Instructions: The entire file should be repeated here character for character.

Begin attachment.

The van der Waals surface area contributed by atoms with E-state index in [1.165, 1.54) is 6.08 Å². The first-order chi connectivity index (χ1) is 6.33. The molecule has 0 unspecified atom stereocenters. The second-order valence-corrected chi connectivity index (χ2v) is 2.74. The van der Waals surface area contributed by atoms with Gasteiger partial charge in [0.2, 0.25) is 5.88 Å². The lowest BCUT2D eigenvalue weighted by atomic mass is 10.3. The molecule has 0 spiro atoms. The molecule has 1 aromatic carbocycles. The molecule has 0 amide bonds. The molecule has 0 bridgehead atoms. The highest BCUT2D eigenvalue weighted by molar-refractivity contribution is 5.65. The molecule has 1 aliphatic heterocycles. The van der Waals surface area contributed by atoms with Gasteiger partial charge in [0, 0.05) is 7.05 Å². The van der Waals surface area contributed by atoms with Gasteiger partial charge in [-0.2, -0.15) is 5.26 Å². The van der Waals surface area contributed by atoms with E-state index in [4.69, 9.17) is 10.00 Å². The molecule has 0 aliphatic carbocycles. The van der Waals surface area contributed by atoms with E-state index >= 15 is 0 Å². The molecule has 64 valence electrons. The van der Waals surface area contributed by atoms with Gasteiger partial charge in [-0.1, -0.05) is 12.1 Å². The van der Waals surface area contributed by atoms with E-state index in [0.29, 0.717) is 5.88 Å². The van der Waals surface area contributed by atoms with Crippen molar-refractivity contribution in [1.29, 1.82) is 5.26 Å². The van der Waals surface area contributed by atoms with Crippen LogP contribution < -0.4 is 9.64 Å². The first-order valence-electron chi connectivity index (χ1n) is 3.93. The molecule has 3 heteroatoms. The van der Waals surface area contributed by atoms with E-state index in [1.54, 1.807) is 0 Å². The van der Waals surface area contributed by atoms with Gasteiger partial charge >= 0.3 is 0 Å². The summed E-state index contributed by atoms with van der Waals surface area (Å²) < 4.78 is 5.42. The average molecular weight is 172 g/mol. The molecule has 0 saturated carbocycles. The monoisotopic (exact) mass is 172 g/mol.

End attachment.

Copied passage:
The van der Waals surface area contributed by atoms with E-state index in [1.165, 1.54) is 6.08 Å². The first-order chi connectivity index (χ1) is 6.33. The molecule has 0 unspecified atom stereocenters. The second-order valence-corrected chi connectivity index (χ2v) is 2.74. The van der Waals surface area contributed by atoms with Gasteiger partial charge in [0.2, 0.25) is 5.88 Å². The lowest BCUT2D eigenvalue weighted by atomic mass is 10.3. The molecule has 0 spiro atoms. The molecule has 1 aromatic carbocycles. The molecule has 0 amide bonds. The molecule has 0 bridgehead atoms. The highest BCUT2D eigenvalue weighted by molar-refractivity contribution is 5.65. The molecule has 1 aliphatic heterocycles. The van der Waals surface area contributed by atoms with Gasteiger partial charge in [0, 0.05) is 7.05 Å². The van der Waals surface area contributed by atoms with Gasteiger partial charge in [-0.2, -0.15) is 5.26 Å². The van der Waals surface area contributed by atoms with E-state index in [4.69, 9.17) is 10.00 Å². The molecule has 0 aliphatic carbocycles. The van der Waals surface area contributed by atoms with E-state index >= 15 is 0 Å². The molecule has 64 valence electrons. The van der Waals surface area contributed by atoms with Gasteiger partial charge in [-0.1, -0.05) is 12.1 Å². The van der Waals surface area contributed by atoms with E-state index in [0.29, 0.717) is 5.88 Å². The van der Waals surface area contributed by atoms with Crippen molar-refractivity contribution in [1.29, 1.82) is 5.26 Å². The van der Waals surface area contributed by atoms with Crippen LogP contribution < -0.4 is 9.64 Å². The first-order valence-electron chi connectivity index (χ1n) is 3.93. The molecule has 3 heteroatoms. The van der Waals surface area contributed by atoms with E-state index in [1.54, 1.807) is 0 Å². The van der Waals surface area contributed by atoms with Gasteiger partial charge >= 0.3 is 0 Å². The summed E-state index contributed by atoms with van der Waals surface area (Å²) < 4.78 is 5.42. The average molecular weight is 172 g/mol. The molecule has 0 saturated carbocycles. The monoisotopic (exact) mass is 172 g/mol.